I believe that there is purpose in every life. For some, that purpose results in greatness. Many early Americans subscribed to this same view. Among those Americans who seemed to have had a grand purpose in life, George Washington stands out for his leadership of the Continental Army in the War of Independence. But he almost did not live long enough to even fight in that war. You may be surprised to learn that young George Washington quite narrowly escaped death while fighting Indians in the western wilderness of Pennsylvania in 1755. You may further be unaware of the fact that he gave the credit for his survival to God’s divine providence. Perhaps when you hear the full story you will agree with my belief in a purpose for every life.
Almost twenty years before the American Revolution, war broke out between the two greatest superpowers in the world at the time, England and France. The fighting quickly spilled over to the New World, where both nations fought to control the rich and vast North American continent. The thirteen American colonies, as loyal British subjects, joined the English, while the majority of Native American tribes joined the French.
As part of their military strategy, a large British Army reinforced by militiamen from four colonies, which included Lieutenant Colonel George Washington of Virginia, moved to drive their rivals, the French and the Indians, out of the hotly contested Ohio Territory. On the hot afternoon of July 9, 1755, near the site of what is today Pittsburgh, Pennsylvania, however, a joint force of French and Indians ambushed the advancing British-colonial army, and a desperate battle ensued. Caught in the middle of the vicious attack, the youthful Washington moved to the front of the action in an attempt to help direct the fighting. Suddenly, an Indian warrior appeared out of the dense smoke, aimed at the mounted figure silhouetted by the afternoon sun, and fired his musket directly at the future first President. The musket ball ripped through the red and blue coat the Virginian was wearing, missing his heart by a mere hair’s length. So caught up in the battle was Washington though that he failed to even realize that he had just literally slipped from the grasp of death.
More and more Indians began to take notice of the large man in the red and blue coat, and they too pointed their guns at him. Another bullet tore open his hat, just missing his skull, and again he did not even notice it. A third shot hit his horse a moment later and killed it. Young George jumped to his feet as the animal collapsed to the ground. He immediately ran over and climbed on another horse a few feet away, but that horse too was killed only seconds later even as two more bullets ripped open his coat. He struggled off the dying horse and raced for a third horse as he shouted encouragement to his fellow soldiers. He had only been on his third horse for a matter of minutes before that horse too sank to the ground from a bullet.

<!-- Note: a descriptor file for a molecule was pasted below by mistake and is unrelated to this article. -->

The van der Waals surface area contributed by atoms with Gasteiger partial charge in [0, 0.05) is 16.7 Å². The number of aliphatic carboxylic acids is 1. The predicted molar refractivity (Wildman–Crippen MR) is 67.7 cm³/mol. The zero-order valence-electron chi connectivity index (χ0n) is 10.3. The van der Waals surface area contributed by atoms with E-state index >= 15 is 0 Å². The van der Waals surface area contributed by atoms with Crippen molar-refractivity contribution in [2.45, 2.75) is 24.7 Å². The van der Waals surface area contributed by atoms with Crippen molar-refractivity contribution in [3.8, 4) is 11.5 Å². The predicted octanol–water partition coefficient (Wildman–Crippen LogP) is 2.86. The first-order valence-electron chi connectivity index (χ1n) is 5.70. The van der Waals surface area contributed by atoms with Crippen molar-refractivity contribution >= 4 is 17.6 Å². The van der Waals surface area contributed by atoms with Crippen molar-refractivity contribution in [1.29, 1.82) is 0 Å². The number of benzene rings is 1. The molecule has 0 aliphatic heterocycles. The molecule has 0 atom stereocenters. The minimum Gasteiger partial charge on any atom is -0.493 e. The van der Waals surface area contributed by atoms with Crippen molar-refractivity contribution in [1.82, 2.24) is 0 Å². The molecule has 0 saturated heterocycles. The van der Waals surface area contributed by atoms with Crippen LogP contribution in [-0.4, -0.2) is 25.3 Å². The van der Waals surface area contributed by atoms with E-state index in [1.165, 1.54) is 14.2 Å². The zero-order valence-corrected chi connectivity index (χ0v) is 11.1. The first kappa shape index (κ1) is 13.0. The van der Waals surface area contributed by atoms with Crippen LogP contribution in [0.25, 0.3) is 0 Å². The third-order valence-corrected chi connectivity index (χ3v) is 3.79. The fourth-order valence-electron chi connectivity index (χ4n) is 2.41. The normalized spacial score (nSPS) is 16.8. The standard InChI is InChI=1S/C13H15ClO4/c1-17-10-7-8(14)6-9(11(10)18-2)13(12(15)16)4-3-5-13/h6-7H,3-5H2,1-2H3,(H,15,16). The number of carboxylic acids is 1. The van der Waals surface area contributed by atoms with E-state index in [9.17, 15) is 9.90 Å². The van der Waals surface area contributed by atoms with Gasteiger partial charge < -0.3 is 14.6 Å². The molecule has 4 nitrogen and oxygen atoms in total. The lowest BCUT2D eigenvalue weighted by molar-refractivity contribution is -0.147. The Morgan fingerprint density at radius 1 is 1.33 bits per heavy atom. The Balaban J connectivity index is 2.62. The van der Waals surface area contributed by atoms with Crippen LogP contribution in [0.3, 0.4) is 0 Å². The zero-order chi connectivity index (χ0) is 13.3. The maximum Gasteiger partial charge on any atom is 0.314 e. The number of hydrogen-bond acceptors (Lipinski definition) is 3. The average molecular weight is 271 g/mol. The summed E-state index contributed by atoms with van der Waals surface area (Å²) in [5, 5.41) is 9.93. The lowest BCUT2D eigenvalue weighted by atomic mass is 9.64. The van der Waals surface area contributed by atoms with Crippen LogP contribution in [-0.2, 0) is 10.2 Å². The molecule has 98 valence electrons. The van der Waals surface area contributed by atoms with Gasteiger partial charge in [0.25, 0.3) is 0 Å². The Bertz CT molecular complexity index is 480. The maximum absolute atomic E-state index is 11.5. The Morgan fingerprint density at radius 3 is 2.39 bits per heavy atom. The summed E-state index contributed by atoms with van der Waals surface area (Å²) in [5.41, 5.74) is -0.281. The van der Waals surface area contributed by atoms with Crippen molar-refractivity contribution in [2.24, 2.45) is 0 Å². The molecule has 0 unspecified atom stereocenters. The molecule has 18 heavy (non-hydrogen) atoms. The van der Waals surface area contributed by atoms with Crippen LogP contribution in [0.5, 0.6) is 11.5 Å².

Chaos continued to erupt all around Washington, and more shots punctured his hat and coat until there was almost nothing left of either. Through all of this, not a single musket ball actually touched his body. As the battle raged around him, Washington heard a loud echo near him. He instinctively looked to the nearby British commander, only to see the general fatally shot in the back. With their commander down, the panicked and disheartened British soldiers began to retreat in confusion. As one of the few officers not killed or wounded, George Washington took command of the troops and rallied the remnants of the army in an organized withdrawal back to Philadelphia, Pennsylvania, the future birthplace of the United States. The story of his bravery under fire and his miraculous escape from death followed him and soon spread throughout the thirteen colonies, making him a national hero to many.
When he discovered in the aftermath of the battle that his body was untouched but his hat and coat had been ripped apart by the multiple shots taken at him by the Indians, young George Washington began to realize that a higher power was directing his footsteps. He later attributed his survival in the Pennsylvania wilderness to the will of God, or the mercy of “Divine Providence” as he called it. It would only be the first of many times where he realized that there might be a greater purpose for his life. That grand purpose would become clear nearly twenty years later when he was asked to command the Continental Army in the struggle for independence. Even in his acceptance of command, the man who came to be called “the father of his country,” spoke of God’s divine protection and how he prayed for God to give him success. Had God not spared his life in western Pennsylvania, it is very possible that the future United States of America would not only have lost a good and capable man to lead the struggle for American independence, but the country would also have lost a man who served as a reminder that there is purpose in every life.